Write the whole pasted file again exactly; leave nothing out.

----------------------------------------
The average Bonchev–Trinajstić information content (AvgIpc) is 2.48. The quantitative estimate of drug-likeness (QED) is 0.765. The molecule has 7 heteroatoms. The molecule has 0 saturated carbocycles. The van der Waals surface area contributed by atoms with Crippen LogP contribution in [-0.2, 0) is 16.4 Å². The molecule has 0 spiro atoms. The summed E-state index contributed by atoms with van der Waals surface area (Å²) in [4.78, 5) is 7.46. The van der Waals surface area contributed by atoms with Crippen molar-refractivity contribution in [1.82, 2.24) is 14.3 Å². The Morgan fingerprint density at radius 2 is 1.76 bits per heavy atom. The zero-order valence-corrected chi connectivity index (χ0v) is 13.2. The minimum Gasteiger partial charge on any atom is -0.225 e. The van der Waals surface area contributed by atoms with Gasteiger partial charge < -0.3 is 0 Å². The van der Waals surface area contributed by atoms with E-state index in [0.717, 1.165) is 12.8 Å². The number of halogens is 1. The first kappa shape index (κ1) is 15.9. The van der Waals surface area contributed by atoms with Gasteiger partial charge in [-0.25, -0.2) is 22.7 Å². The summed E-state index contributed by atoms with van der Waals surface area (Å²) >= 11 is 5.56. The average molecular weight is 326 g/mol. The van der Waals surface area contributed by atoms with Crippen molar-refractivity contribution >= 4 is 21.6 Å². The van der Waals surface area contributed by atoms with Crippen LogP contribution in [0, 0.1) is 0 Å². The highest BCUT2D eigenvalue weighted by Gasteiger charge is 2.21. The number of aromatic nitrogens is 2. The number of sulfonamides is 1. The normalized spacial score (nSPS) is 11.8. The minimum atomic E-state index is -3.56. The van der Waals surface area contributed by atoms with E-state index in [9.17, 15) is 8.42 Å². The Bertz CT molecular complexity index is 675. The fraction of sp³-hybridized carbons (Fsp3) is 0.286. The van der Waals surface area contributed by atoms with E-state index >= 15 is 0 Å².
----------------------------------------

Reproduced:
The average Bonchev–Trinajstić information content (AvgIpc) is 2.48. The quantitative estimate of drug-likeness (QED) is 0.765. The molecule has 7 heteroatoms. The molecule has 0 saturated carbocycles. The van der Waals surface area contributed by atoms with Crippen LogP contribution in [-0.2, 0) is 16.4 Å². The molecule has 0 spiro atoms. The summed E-state index contributed by atoms with van der Waals surface area (Å²) in [4.78, 5) is 7.46. The van der Waals surface area contributed by atoms with Crippen molar-refractivity contribution in [1.82, 2.24) is 14.3 Å². The Morgan fingerprint density at radius 2 is 1.76 bits per heavy atom. The zero-order valence-corrected chi connectivity index (χ0v) is 13.2. The minimum Gasteiger partial charge on any atom is -0.225 e. The van der Waals surface area contributed by atoms with Gasteiger partial charge < -0.3 is 0 Å². The van der Waals surface area contributed by atoms with E-state index in [0.717, 1.165) is 12.8 Å². The number of halogens is 1. The first kappa shape index (κ1) is 15.9. The van der Waals surface area contributed by atoms with Gasteiger partial charge in [-0.25, -0.2) is 22.7 Å². The summed E-state index contributed by atoms with van der Waals surface area (Å²) >= 11 is 5.56. The average molecular weight is 326 g/mol. The van der Waals surface area contributed by atoms with Crippen molar-refractivity contribution >= 4 is 21.6 Å². The van der Waals surface area contributed by atoms with Crippen LogP contribution in [0, 0.1) is 0 Å². The highest BCUT2D eigenvalue weighted by Gasteiger charge is 2.21. The number of aromatic nitrogens is 2. The number of sulfonamides is 1. The normalized spacial score (nSPS) is 11.8. The minimum atomic E-state index is -3.56. The van der Waals surface area contributed by atoms with E-state index in [9.17, 15) is 8.42 Å². The Bertz CT molecular complexity index is 675. The fraction of sp³-hybridized carbons (Fsp3) is 0.286. The van der Waals surface area contributed by atoms with E-state index >= 15 is 0 Å².